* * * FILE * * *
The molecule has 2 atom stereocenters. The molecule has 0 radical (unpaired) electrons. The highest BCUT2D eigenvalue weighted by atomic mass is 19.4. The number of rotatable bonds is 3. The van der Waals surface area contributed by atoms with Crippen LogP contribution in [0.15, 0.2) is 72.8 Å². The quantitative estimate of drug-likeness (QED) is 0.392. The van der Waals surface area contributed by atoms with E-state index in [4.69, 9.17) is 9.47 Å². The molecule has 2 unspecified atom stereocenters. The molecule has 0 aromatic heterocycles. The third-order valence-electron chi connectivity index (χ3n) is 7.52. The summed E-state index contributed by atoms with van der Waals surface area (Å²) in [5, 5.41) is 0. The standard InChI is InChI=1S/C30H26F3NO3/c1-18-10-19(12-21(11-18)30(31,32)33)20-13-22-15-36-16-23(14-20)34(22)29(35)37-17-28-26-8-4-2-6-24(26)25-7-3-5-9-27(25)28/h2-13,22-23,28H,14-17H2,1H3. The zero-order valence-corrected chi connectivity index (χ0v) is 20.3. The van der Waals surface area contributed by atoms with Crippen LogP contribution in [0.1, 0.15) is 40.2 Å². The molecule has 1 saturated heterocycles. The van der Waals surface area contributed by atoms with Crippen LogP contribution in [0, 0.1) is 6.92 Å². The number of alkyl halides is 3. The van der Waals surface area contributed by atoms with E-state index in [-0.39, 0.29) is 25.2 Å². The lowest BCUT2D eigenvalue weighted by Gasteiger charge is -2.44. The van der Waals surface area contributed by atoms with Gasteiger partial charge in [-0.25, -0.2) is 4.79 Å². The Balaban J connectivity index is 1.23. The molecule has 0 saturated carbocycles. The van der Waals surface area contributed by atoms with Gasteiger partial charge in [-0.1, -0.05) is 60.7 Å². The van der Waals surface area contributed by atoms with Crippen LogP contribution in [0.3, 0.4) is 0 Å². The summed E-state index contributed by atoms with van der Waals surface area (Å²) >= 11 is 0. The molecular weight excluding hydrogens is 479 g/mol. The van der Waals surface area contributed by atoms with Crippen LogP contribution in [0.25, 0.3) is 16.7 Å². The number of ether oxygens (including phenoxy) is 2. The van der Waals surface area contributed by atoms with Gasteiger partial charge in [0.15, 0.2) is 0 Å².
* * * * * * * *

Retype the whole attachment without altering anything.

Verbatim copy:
The molecule has 2 atom stereocenters. The molecule has 0 radical (unpaired) electrons. The highest BCUT2D eigenvalue weighted by atomic mass is 19.4. The number of rotatable bonds is 3. The van der Waals surface area contributed by atoms with Crippen LogP contribution in [0.15, 0.2) is 72.8 Å². The quantitative estimate of drug-likeness (QED) is 0.392. The van der Waals surface area contributed by atoms with E-state index in [4.69, 9.17) is 9.47 Å². The molecule has 2 unspecified atom stereocenters. The molecule has 0 aromatic heterocycles. The third-order valence-electron chi connectivity index (χ3n) is 7.52. The summed E-state index contributed by atoms with van der Waals surface area (Å²) in [5, 5.41) is 0. The standard InChI is InChI=1S/C30H26F3NO3/c1-18-10-19(12-21(11-18)30(31,32)33)20-13-22-15-36-16-23(14-20)34(22)29(35)37-17-28-26-8-4-2-6-24(26)25-7-3-5-9-27(25)28/h2-13,22-23,28H,14-17H2,1H3. The zero-order valence-corrected chi connectivity index (χ0v) is 20.3. The van der Waals surface area contributed by atoms with Crippen LogP contribution in [0.1, 0.15) is 40.2 Å². The molecule has 1 saturated heterocycles. The van der Waals surface area contributed by atoms with Crippen LogP contribution in [0, 0.1) is 6.92 Å². The number of alkyl halides is 3. The van der Waals surface area contributed by atoms with E-state index in [-0.39, 0.29) is 25.2 Å². The lowest BCUT2D eigenvalue weighted by Gasteiger charge is -2.44. The van der Waals surface area contributed by atoms with Gasteiger partial charge in [-0.25, -0.2) is 4.79 Å². The Balaban J connectivity index is 1.23. The molecule has 0 saturated carbocycles. The van der Waals surface area contributed by atoms with Gasteiger partial charge in [-0.1, -0.05) is 60.7 Å². The van der Waals surface area contributed by atoms with Crippen LogP contribution in [0.3, 0.4) is 0 Å². The summed E-state index contributed by atoms with van der Waals surface area (Å²) >= 11 is 0. The molecular weight excluding hydrogens is 479 g/mol. The van der Waals surface area contributed by atoms with Crippen LogP contribution in [0.25, 0.3) is 16.7 Å². The number of ether oxygens (including phenoxy) is 2. The van der Waals surface area contributed by atoms with Gasteiger partial charge in [0.15, 0.2) is 0 Å².